Blade servers are handy things, medium and large frames into which vendors can stuff numerous blades. Within such a server each blade performs either as an independent server or works in concert with the other blades to perform some particular task. Blades can be designed to perform a wide variety of disparate functions, including processing, storage and providing power.
Both vendors and IT personnel often love these things. Vendors like the design efficiency, and the fact that such boxes provide them with a relatively flexible offering that lets customers start small and grow more or less on an as-needed basis. Of course, that first blade is pretty expensive - you have to buy the server to put it in.
The blade server allows vendors to slide a large number of server boards - each essentially an individual computer - into the frame of the server, where they operate in a manner that is loosely similar to the way embedded processors work. Efficiency comes from the fact that the server provides a central set of "services" - network connectivity, power, etc. - that minister to all the blades.
Because of this design, a much smaller set of general-purpose hardware is needed than would be necessary if the blades were operating in more traditional architectures such as stand-alone servers, appliances, and so forth. Moreover, the cost of the basic componentry in the server for those "central services" is spread across all the blades. This offers the vendors opportunity for cost efficiency as they build their products. The degree to which they pass that savings along to you is of course open to conjecture.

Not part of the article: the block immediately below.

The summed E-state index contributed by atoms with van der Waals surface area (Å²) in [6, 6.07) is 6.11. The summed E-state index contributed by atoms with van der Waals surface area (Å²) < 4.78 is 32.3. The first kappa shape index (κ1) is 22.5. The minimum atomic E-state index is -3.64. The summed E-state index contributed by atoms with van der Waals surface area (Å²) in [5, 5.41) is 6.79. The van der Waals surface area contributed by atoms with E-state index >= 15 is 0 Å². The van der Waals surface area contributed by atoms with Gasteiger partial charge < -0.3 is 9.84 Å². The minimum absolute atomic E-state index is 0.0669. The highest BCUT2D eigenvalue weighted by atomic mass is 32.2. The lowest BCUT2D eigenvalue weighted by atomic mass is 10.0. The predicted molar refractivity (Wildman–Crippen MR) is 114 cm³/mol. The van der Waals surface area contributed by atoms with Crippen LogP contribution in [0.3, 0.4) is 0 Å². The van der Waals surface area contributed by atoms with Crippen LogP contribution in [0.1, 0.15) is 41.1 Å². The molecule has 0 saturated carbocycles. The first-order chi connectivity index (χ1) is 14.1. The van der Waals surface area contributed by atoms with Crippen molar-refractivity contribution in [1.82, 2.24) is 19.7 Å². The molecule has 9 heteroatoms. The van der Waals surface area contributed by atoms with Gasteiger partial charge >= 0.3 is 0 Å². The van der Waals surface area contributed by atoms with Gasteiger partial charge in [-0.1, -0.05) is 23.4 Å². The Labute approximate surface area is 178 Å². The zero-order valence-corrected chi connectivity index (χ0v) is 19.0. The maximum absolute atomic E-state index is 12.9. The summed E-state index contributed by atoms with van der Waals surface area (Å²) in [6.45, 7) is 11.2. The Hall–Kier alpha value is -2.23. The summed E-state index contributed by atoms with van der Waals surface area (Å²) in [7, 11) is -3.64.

IT teams tend to like blades for other reasons.
First, there is only one box to manage. Second, the change in power requirements that occurs whenever a new blade is added should be predictable. With both IT floor space and power at an increasing premium, these have often become significant issues. Beyond this, because blades are integral to the chassis, in many cases managing the server means managing all the blades as well, simplifying the management environment. Everything within the chassis can typically be managed from a single console. Given the cost of management these days, this should be viewed as more than just a convenience.
Blades and their servers thus form a cost-efficient topology that can often serve IT shops with great efficiency.